We can discuss ad-nauseam when ear size determination begins, but the first and only corn grain yield component determined prior to tassel is the number of kernel rows per ear. If early season drought stress regularly limits corn yield potential during mid-vegetative stages, we would see considerably fewer kernel rows per ear on dryland corn compared to irrigated corn grown in otherwise similar culture – and this rarely, if ever occurs in Mississippi. In fact, data collected from our MSU Extension Corn Demonstration Program show corn grown in dryland plots have a similar or even slightly higher kernel row number than the same hybrids grown in irrigated plots. In other words, we are not normally giving up any corn yield potential associated with drought stress prior to tassel. Conversely, overabundant pre-tassel rainfall (or excessive irrigation) is a genuine issue and certainly will reduce corn yield potential when we get too much of a good thing.

Keep in mind that the traditionally highest irrigated corn yields in the world are produced in areas with annual rainfall about three times less than ours. This shows corn is better suited to a lot drier conditions than what we are accustomed to. In fact, a former world record corn yield producer from the Corn Belt emphasized his yields would suffer if seasonal rainfall exceeded 30 inches. So we should recognize there are negative effects associated with overabundant moisture and adapt our corn management accordingly.  After all, we commonly grow our row crops on raised beds to help relieve issues with overabundant moisture.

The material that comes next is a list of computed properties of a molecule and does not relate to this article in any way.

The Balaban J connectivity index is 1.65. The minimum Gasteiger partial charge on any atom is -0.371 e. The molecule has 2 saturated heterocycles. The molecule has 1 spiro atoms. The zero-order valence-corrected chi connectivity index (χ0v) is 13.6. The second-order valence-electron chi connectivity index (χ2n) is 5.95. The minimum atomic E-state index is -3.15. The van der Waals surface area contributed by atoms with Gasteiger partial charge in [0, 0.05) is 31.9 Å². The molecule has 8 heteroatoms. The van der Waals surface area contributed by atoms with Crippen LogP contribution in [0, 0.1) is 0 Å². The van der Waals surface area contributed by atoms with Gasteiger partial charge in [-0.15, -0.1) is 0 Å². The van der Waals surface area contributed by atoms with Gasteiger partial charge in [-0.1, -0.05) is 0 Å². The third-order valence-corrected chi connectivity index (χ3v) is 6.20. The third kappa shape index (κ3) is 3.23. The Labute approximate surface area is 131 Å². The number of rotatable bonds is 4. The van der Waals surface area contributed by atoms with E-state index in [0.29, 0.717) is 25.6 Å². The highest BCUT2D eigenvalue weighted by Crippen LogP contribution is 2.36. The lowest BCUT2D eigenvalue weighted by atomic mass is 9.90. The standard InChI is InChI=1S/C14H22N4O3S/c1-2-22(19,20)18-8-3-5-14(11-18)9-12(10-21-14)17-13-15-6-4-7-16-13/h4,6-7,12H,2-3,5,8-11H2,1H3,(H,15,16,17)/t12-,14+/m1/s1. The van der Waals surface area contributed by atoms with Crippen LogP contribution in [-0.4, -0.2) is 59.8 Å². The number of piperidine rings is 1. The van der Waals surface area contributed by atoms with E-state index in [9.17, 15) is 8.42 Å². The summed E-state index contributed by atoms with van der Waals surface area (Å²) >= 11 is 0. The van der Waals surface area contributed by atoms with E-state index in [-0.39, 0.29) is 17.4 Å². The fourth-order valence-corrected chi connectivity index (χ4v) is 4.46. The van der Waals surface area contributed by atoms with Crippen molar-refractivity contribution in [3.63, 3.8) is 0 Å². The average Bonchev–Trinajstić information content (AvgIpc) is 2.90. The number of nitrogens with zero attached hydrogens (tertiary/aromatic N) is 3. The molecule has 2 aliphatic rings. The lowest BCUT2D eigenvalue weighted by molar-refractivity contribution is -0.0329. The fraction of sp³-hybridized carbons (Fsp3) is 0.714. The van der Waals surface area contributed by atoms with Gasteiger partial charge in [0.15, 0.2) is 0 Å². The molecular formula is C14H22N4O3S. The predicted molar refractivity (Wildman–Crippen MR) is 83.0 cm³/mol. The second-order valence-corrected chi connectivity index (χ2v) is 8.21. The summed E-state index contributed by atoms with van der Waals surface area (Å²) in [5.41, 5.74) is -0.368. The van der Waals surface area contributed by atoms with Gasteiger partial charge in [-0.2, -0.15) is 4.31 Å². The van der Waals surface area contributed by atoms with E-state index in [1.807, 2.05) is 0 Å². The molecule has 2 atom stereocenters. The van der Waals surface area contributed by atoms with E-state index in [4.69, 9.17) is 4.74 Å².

As corn approaches the critical tassel and early reproductive stages, corn irrigation should be scheduled much more generously in order to fully support increasing crop needs and avoid moisture deficit or surplus. A good rule of thumb is corn at V10 growth stage, which is normally 55-60 inches tall, is 2 weeks from tassel. Therefore, this transition between irrigation strategies should occur shortly after V10 growth stage. This strategy of using a conservative strategy during vegetative stages, followed by generous irrigation during reproductive stages is supported by long-term corn irrigation studies conducted by Kansas State University and published on the Pioneer Growing Point Website: Safely Delaying the First Irrigation of Corn.

The key findings from this research include:

  1. Corn is much more resilient to early-season water deficit than expected.
  2. Initial irrigation can be safely delayed when soil moisture reserves are ample at planting and deficits are rectified prior to tassel and throughout reproductive development.
  3. Soil moisture in the profile was the best indicator for scheduling the first irrigation.

 

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Erick Larson, State Extension Specialist - Grain Crops
By Erick Larson, State Extension Specialist - Grain Crops and Jason Krutz, Irrigation Specialist May 19, 2017 14:06